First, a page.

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The Benefits of Biofeedback

EEG Biofeedback (also known as Neurofeedback) is extensively and successfully applied to help people, among other things, achieve calm and focus, improve mood, mental state and productivity, and even relationships. This is according to occupational therapist and Bio/Neurofeedback practitioner Megan Hofhuis, who is also affiliated to Akeso clinic Kenilworth.

“Biofeedback is the process of giving you information (feedback) about what is happening with your body (bio) in real time so that you can achieve greater self-awareness of body changes and what thoughts are caused those changes. In this way, you can learn what type of thinking or state of mind has the desired effect on your physiology,” explains Hofhuis.

Her patients include a scientist with chronic fatigue, and an engineer with schizophrenia, to a student with a sleep disorder and mood disorders, and an entrepreneur with an excessively busy brain and poor memory. “In all of these instances – and many more – Biofeedback has proven invaluable.”

How it works

“Different sensors placed on your body take measurements, which are then displayed on a computer screen so that you can see what your body is up to and what leads to changes in these measurements. For example, when you think about performing on stage, your heart rate shoots up, or when you’re sitting in a meeting at work your breathing becomes shallow and fast, or when you have too many tasks on your to-do list, your brainwaves go into overdrive.

“You can see how the situations, even if only imagined or remembered, negatively affect your mind and body’s ability to stay calm and focused. But with the help of a Biofeedback practitioner, you can learn skills and ways of thinking that can help you better regulate or control your body and your mind,” Hofhuis explains.

“This same effect can be achieved with muscle tension, heart rate and brain waves, so that the next time you are in a highly stressful situation, you’ll be able to control these, and therefore decrease the stress response in the body and mind, and allow yourself to keep performing optimally,” she adds.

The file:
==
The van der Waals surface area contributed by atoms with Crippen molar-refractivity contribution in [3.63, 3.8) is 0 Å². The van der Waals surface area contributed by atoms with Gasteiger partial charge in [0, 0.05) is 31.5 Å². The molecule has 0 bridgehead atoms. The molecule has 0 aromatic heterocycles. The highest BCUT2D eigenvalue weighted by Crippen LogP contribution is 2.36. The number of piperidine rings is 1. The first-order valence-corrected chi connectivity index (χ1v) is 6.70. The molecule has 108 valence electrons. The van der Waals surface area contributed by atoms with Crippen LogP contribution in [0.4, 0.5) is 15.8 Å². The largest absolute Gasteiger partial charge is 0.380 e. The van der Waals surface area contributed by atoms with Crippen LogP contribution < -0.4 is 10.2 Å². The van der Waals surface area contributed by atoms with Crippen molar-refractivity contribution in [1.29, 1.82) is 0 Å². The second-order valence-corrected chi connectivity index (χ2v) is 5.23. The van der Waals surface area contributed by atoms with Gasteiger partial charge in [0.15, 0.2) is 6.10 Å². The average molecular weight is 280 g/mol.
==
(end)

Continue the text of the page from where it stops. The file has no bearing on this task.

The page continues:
Who can benefit?

The list of difficulties people experience that can be addressed by Biofeedback is extensive, Hofhuis stresses. “It will commonly be used at sleep clinics, for children with attention deficit disorders, people with epilepsy, in the field of addiction and mood disorders and with peak performers such as Olympic athletes.”

According to Hofhuis, Biofeedback is highly recommended when medication isn’t working or when someone would rather not take medication for their condition. Parents of children who struggle with something like attention deficit disorder, for example, might be hesitant to start their child on medication, hence they may opt for Biofeedback first. Also, when someone appears to be treatment resistant, which can often happen in cases of addiction and schizophrenia, then Biofeedback is indicated.

Even people who are on medication can benefit from Biofeedback training, especially Neurofeedback training, as it often results in a decreased need for the medication. “If a person does take medication, they must ensure that they regularly consult their doctor in case dosages need to be altered. This is especially true for diabetics,” Hofhuis cautions.

According to Hofhuis, generally Biofeedback assists you to control your heart rate, breathing, temperature, muscle tension, sweating, blood pressure and brain waves. Some practitioners also do pelvic floor muscle retraining, which is very helpful for people struggling with incontinence.

What to expect

One or more sensors will be placed on your skin. Where the sensors are placed is dependent on what you want to measure or change. For example, if you want to learn a specific breathing style to assist with stress management, you’ll have a breath sensor placed around your middle. Or if you want to improve your memory, then a sensor will be placed on your scalp at the corresponding area of your brain that needs training.

“The sensor picks up on the activity of the area being measured and a computer screen will show this activity in the form of waves. Through different games, music and other forms of feedback, you will learn how to consciously control your mind and body. With enough practice, you will be able to do this at will, without the computer or practitioner.

Practitioners will recommend that you attend sessions twice a week for at least 15 sessions to notice changes and for those changes to be sustained.

The Neurofeedback side of Biofeedback

“Before training starts, a client will have their brain waves assessed. This is done by conducting a QEEG (a quantitative electroencephalogram). From this, the clinician can determine how the brain is ‘talking’ to itself. It is talking too fast or too slow? Too loud or too soft? At the same time? There is a very specific balance of brain waves that is optimal for the brain and through training, the client and their coach try to achieve that balance,” Hofhuis explains.

For more information on Biofeedback, visit calmfocus.co.za. A reliable list of Biofeedback practitioners can be found at www.biofeedbacksa.co.za/Practitioners/

Author: Pedro van Gaalen

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